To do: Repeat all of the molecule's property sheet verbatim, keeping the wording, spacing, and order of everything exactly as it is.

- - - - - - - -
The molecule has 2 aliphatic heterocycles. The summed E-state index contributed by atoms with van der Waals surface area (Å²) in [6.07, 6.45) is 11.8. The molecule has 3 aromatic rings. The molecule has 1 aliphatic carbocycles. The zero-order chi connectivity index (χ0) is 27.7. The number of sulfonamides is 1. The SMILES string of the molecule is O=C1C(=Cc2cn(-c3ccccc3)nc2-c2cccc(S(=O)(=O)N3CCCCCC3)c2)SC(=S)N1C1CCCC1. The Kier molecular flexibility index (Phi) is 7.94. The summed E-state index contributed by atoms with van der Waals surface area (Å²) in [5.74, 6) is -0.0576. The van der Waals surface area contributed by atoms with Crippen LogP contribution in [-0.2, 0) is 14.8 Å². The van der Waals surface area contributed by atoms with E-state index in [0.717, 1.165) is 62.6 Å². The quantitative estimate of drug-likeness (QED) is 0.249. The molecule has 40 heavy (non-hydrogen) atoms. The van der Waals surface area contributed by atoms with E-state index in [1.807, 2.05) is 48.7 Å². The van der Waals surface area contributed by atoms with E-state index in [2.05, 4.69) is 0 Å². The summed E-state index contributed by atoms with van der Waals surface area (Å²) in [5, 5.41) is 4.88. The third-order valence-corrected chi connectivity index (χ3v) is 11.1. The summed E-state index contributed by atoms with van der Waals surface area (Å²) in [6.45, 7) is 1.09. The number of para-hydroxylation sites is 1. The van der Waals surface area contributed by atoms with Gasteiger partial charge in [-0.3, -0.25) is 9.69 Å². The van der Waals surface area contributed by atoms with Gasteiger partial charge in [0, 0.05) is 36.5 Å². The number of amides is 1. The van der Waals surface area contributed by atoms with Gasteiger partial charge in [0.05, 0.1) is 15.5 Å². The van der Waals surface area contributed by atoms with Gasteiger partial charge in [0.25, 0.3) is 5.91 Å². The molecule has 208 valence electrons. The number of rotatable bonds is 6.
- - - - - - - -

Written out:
The molecule has 2 aliphatic heterocycles. The summed E-state index contributed by atoms with van der Waals surface area (Å²) in [6.07, 6.45) is 11.8. The molecule has 3 aromatic rings. The molecule has 1 aliphatic carbocycles. The zero-order chi connectivity index (χ0) is 27.7. The number of sulfonamides is 1. The SMILES string of the molecule is O=C1C(=Cc2cn(-c3ccccc3)nc2-c2cccc(S(=O)(=O)N3CCCCCC3)c2)SC(=S)N1C1CCCC1. The Kier molecular flexibility index (Phi) is 7.94. The summed E-state index contributed by atoms with van der Waals surface area (Å²) in [5.74, 6) is -0.0576. The van der Waals surface area contributed by atoms with Crippen LogP contribution in [-0.2, 0) is 14.8 Å². The van der Waals surface area contributed by atoms with E-state index in [0.717, 1.165) is 62.6 Å². The quantitative estimate of drug-likeness (QED) is 0.249. The molecule has 40 heavy (non-hydrogen) atoms. The van der Waals surface area contributed by atoms with E-state index in [1.807, 2.05) is 48.7 Å². The van der Waals surface area contributed by atoms with E-state index in [2.05, 4.69) is 0 Å². The summed E-state index contributed by atoms with van der Waals surface area (Å²) in [5, 5.41) is 4.88. The third-order valence-corrected chi connectivity index (χ3v) is 11.1. The summed E-state index contributed by atoms with van der Waals surface area (Å²) in [6.45, 7) is 1.09. The number of para-hydroxylation sites is 1. The van der Waals surface area contributed by atoms with Gasteiger partial charge in [-0.3, -0.25) is 9.69 Å². The van der Waals surface area contributed by atoms with Gasteiger partial charge in [0, 0.05) is 36.5 Å². The number of amides is 1. The van der Waals surface area contributed by atoms with Gasteiger partial charge in [0.05, 0.1) is 15.5 Å². The van der Waals surface area contributed by atoms with Gasteiger partial charge in [0.25, 0.3) is 5.91 Å². The molecule has 208 valence electrons. The number of rotatable bonds is 6.